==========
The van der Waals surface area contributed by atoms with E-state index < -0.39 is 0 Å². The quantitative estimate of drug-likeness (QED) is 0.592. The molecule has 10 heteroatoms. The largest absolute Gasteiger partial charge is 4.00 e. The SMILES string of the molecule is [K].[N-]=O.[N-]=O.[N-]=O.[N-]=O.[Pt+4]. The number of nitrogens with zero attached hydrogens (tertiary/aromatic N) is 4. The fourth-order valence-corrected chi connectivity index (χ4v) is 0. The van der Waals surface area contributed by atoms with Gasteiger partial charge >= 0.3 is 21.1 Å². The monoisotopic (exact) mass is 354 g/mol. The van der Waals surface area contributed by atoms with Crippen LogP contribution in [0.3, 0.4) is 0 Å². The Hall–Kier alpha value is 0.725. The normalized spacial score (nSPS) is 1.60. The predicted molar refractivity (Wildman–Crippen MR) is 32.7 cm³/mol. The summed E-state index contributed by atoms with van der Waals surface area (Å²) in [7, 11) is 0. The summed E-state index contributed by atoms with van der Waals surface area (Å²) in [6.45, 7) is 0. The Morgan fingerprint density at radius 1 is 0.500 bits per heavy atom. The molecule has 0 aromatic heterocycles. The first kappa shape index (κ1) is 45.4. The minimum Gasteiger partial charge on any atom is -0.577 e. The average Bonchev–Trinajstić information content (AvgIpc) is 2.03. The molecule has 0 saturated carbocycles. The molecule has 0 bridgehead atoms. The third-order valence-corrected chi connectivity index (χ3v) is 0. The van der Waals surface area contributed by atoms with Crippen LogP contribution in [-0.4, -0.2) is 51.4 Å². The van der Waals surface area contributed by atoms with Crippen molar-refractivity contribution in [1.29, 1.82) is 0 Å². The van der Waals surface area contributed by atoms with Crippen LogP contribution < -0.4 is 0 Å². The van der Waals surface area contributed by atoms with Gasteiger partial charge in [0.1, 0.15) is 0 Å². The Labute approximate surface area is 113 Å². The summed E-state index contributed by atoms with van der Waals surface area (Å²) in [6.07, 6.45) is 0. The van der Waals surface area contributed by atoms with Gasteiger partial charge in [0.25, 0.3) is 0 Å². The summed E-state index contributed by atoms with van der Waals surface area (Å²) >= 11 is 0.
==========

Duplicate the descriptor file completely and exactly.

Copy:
The van der Waals surface area contributed by atoms with E-state index < -0.39 is 0 Å². The quantitative estimate of drug-likeness (QED) is 0.592. The molecule has 10 heteroatoms. The largest absolute Gasteiger partial charge is 4.00 e. The SMILES string of the molecule is [K].[N-]=O.[N-]=O.[N-]=O.[N-]=O.[Pt+4]. The number of nitrogens with zero attached hydrogens (tertiary/aromatic N) is 4. The fourth-order valence-corrected chi connectivity index (χ4v) is 0. The van der Waals surface area contributed by atoms with Gasteiger partial charge >= 0.3 is 21.1 Å². The monoisotopic (exact) mass is 354 g/mol. The van der Waals surface area contributed by atoms with Crippen LogP contribution in [0.3, 0.4) is 0 Å². The Hall–Kier alpha value is 0.725. The normalized spacial score (nSPS) is 1.60. The predicted molar refractivity (Wildman–Crippen MR) is 32.7 cm³/mol. The summed E-state index contributed by atoms with van der Waals surface area (Å²) in [7, 11) is 0. The summed E-state index contributed by atoms with van der Waals surface area (Å²) in [6.45, 7) is 0. The Morgan fingerprint density at radius 1 is 0.500 bits per heavy atom. The molecule has 0 aromatic heterocycles. The first kappa shape index (κ1) is 45.4. The minimum Gasteiger partial charge on any atom is -0.577 e. The average Bonchev–Trinajstić information content (AvgIpc) is 2.03. The molecule has 0 saturated carbocycles. The molecule has 0 bridgehead atoms. The third-order valence-corrected chi connectivity index (χ3v) is 0. The van der Waals surface area contributed by atoms with Crippen LogP contribution in [-0.4, -0.2) is 51.4 Å². The van der Waals surface area contributed by atoms with Crippen molar-refractivity contribution in [1.29, 1.82) is 0 Å². The van der Waals surface area contributed by atoms with Crippen LogP contribution < -0.4 is 0 Å². The van der Waals surface area contributed by atoms with Gasteiger partial charge in [0.1, 0.15) is 0 Å². The Labute approximate surface area is 113 Å². The summed E-state index contributed by atoms with van der Waals surface area (Å²) in [6.07, 6.45) is 0. The van der Waals surface area contributed by atoms with Gasteiger partial charge in [0.25, 0.3) is 0 Å². The summed E-state index contributed by atoms with van der Waals surface area (Å²) >= 11 is 0.